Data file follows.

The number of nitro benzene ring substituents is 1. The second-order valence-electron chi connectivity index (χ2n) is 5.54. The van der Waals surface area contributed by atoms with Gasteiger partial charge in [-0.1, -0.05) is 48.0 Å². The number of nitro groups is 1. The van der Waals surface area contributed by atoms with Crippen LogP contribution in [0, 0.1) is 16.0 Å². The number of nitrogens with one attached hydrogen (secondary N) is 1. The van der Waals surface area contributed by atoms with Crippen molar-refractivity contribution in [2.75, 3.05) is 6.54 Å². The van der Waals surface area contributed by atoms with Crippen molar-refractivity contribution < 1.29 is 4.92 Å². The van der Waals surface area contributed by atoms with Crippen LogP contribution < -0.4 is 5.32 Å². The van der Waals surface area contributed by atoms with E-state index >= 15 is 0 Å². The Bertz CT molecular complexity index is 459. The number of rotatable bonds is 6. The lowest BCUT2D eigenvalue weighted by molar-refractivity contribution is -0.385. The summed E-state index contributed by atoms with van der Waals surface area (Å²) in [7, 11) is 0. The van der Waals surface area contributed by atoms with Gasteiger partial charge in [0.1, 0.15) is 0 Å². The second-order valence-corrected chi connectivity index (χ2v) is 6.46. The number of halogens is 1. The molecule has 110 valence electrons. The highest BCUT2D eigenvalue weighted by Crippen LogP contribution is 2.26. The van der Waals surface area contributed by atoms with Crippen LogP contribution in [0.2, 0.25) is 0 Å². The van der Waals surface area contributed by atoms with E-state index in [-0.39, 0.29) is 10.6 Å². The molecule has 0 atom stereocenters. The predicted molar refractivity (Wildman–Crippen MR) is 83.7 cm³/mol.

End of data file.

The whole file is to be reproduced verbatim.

The number of nitro benzene ring substituents is 1. The second-order valence-electron chi connectivity index (χ2n) is 5.54. The van der Waals surface area contributed by atoms with Gasteiger partial charge in [-0.1, -0.05) is 48.0 Å². The number of nitro groups is 1. The van der Waals surface area contributed by atoms with Crippen LogP contribution in [0, 0.1) is 16.0 Å². The number of nitrogens with one attached hydrogen (secondary N) is 1. The van der Waals surface area contributed by atoms with Crippen molar-refractivity contribution in [2.75, 3.05) is 6.54 Å². The van der Waals surface area contributed by atoms with Crippen molar-refractivity contribution < 1.29 is 4.92 Å². The van der Waals surface area contributed by atoms with Crippen LogP contribution < -0.4 is 5.32 Å². The van der Waals surface area contributed by atoms with E-state index >= 15 is 0 Å². The Bertz CT molecular complexity index is 459. The number of rotatable bonds is 6. The lowest BCUT2D eigenvalue weighted by molar-refractivity contribution is -0.385. The summed E-state index contributed by atoms with van der Waals surface area (Å²) in [7, 11) is 0. The van der Waals surface area contributed by atoms with Gasteiger partial charge in [0.1, 0.15) is 0 Å². The second-order valence-corrected chi connectivity index (χ2v) is 6.46. The number of halogens is 1. The molecule has 110 valence electrons. The highest BCUT2D eigenvalue weighted by Crippen LogP contribution is 2.26. The van der Waals surface area contributed by atoms with Crippen LogP contribution in [0.2, 0.25) is 0 Å². The van der Waals surface area contributed by atoms with E-state index in [-0.39, 0.29) is 10.6 Å². The molecule has 0 atom stereocenters. The predicted molar refractivity (Wildman–Crippen MR) is 83.7 cm³/mol.